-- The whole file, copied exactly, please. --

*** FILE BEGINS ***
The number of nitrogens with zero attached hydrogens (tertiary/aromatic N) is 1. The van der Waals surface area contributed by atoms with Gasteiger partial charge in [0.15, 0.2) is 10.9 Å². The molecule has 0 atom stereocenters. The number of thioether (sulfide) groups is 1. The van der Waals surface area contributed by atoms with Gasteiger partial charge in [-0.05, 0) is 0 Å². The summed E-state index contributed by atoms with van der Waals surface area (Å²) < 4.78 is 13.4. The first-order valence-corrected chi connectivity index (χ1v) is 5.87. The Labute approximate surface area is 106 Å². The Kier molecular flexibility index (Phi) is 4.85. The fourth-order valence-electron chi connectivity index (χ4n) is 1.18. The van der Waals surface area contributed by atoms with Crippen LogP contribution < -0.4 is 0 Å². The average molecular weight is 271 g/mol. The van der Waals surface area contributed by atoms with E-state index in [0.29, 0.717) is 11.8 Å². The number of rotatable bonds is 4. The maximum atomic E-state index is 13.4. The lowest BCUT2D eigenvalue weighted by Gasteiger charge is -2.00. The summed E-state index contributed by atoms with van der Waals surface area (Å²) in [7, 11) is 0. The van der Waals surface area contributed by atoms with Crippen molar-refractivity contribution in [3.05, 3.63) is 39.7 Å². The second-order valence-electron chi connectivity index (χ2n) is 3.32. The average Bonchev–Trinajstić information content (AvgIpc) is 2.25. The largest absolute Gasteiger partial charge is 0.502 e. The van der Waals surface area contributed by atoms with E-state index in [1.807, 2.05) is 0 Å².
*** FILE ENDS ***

The number of nitrogens with zero attached hydrogens (tertiary/aromatic N) is 1. The van der Waals surface area contributed by atoms with Gasteiger partial charge in [0.15, 0.2) is 10.9 Å². The molecule has 0 atom stereocenters. The number of thioether (sulfide) groups is 1. The van der Waals surface area contributed by atoms with Gasteiger partial charge in [-0.05, 0) is 0 Å². The summed E-state index contributed by atoms with van der Waals surface area (Å²) < 4.78 is 13.4. The first-order valence-corrected chi connectivity index (χ1v) is 5.87. The Labute approximate surface area is 106 Å². The Kier molecular flexibility index (Phi) is 4.85. The fourth-order valence-electron chi connectivity index (χ4n) is 1.18. The van der Waals surface area contributed by atoms with Crippen LogP contribution < -0.4 is 0 Å². The average molecular weight is 271 g/mol. The van der Waals surface area contributed by atoms with E-state index in [0.29, 0.717) is 11.8 Å². The number of rotatable bonds is 4. The maximum atomic E-state index is 13.4. The lowest BCUT2D eigenvalue weighted by Gasteiger charge is -2.00. The summed E-state index contributed by atoms with van der Waals surface area (Å²) in [7, 11) is 0. The van der Waals surface area contributed by atoms with Crippen molar-refractivity contribution in [3.05, 3.63) is 39.7 Å². The second-order valence-electron chi connectivity index (χ2n) is 3.32. The average Bonchev–Trinajstić information content (AvgIpc) is 2.25. The largest absolute Gasteiger partial charge is 0.502 e. The van der Waals surface area contributed by atoms with E-state index in [1.807, 2.05) is 0 Å².